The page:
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Literary institution where Salman Rushdie was attacked tightens security

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Washington — Chautauqua The Institution, the idyllic New York hideout where Salman Rushdie was attacked last week, has added new security measures, including requiring photo ID and going through metal detectors before entering the venue.

Rushdie, 75, was scheduled to give a lecture on artistic freedom at a venue in western New York last week when a man rushed onto the stage and stabbed the Indian-born author. Rushdie has lived with the bounty on his head since his novel The Satanic Verse was published in 1988. This prompted Iran's then-supreme leader, Ayatollah Ruhollah Khomeini, to issue a fatwa urging Muslims to kill him.

The facility was considered a safe haven for writers and artists to gather each summer. But the attack on Rushdie prompted a rethink of security measures.

At the event where Rushdie was attacked, members of the audience said no bag checks, metal detectors, or similar security measures were in place. Attendees purchased a pass to enter through the main gate and scanned the pass to enter the amphitheater.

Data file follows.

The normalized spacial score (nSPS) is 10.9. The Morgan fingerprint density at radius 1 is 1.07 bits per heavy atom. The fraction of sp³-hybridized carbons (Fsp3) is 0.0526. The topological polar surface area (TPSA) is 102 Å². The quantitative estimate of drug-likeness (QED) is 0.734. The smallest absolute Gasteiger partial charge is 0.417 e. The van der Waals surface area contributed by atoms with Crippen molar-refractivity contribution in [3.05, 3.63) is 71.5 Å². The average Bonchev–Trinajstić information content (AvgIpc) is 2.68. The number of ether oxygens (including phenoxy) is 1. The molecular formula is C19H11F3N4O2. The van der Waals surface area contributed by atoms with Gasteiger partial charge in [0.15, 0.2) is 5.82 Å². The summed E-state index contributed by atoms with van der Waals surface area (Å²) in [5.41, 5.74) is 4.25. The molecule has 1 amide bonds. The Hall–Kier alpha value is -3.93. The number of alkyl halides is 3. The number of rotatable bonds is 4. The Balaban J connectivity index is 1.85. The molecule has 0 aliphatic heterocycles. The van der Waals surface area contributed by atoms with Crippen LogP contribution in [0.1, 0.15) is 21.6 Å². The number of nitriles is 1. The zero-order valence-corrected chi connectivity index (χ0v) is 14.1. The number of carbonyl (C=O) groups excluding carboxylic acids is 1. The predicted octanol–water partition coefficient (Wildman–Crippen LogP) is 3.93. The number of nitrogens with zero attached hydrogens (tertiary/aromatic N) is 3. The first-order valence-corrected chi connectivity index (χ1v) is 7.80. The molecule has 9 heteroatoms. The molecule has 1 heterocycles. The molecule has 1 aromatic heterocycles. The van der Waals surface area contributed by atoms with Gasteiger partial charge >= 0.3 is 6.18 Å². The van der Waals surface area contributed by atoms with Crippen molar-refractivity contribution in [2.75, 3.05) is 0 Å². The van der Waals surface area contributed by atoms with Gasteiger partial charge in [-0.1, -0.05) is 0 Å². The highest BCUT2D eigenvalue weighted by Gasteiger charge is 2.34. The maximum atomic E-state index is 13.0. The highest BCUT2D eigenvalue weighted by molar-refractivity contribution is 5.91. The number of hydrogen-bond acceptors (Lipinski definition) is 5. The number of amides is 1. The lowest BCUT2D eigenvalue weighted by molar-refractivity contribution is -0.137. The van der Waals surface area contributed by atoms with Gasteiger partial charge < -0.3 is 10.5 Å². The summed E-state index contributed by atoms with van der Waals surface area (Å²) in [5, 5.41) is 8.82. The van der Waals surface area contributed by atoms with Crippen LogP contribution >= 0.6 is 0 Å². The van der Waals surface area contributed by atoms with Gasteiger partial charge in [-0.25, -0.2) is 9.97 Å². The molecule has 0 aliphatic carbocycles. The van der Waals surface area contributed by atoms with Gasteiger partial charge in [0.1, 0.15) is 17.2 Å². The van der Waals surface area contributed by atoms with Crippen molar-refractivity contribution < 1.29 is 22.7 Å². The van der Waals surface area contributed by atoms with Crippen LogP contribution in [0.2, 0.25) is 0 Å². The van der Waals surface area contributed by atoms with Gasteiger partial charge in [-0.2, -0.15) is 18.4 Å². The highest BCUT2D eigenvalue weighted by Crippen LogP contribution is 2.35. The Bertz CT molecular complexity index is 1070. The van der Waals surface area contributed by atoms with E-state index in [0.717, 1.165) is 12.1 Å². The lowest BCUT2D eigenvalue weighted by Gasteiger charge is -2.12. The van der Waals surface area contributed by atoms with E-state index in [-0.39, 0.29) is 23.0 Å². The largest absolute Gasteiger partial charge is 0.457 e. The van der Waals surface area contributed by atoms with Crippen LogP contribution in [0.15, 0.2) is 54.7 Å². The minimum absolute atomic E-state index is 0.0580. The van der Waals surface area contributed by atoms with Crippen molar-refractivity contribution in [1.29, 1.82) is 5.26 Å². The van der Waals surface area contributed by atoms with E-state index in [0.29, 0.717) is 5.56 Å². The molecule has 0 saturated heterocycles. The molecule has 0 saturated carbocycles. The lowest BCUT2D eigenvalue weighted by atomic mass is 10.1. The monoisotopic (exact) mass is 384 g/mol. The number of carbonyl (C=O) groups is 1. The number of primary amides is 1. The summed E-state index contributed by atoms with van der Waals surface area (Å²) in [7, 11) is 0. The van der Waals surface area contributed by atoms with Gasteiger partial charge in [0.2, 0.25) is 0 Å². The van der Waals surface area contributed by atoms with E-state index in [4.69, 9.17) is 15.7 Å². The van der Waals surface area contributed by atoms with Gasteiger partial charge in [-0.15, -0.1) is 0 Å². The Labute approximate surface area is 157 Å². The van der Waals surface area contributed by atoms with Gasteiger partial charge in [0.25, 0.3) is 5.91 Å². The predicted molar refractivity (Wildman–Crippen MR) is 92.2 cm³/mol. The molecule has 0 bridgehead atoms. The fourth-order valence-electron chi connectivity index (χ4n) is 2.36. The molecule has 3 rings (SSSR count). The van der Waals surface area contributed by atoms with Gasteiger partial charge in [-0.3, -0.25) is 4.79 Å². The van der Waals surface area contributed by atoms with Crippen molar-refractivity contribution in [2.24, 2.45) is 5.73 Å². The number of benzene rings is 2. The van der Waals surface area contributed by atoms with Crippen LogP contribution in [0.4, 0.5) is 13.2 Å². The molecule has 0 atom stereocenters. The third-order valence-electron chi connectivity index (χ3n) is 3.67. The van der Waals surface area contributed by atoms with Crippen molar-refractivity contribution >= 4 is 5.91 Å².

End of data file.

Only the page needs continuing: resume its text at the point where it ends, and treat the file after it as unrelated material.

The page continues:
The agency said on its website that access to the premises would require photo identification and that additional security checks, including metal detectors, would be required before entering the amphitheater and other venues. It added that there were no new or known imminent threats and that it was implementing additional protocols "out of an abundance of caution."

The facility also said it will enforce a "no bags" policy in amphitheaters and other indoor venues.

The suspect who attacked Rushdie told the New York Post that he admired Khomeini, but did not say if he was inspired by a fatwa issued by the former Iranian leader.

A representative for the acclaimed author said Sunday that Rushdie is off a ventilator and his health is improving.

(Reporting by Kanishka Singh of her in Washington; Editing by Elaine Hardcastle)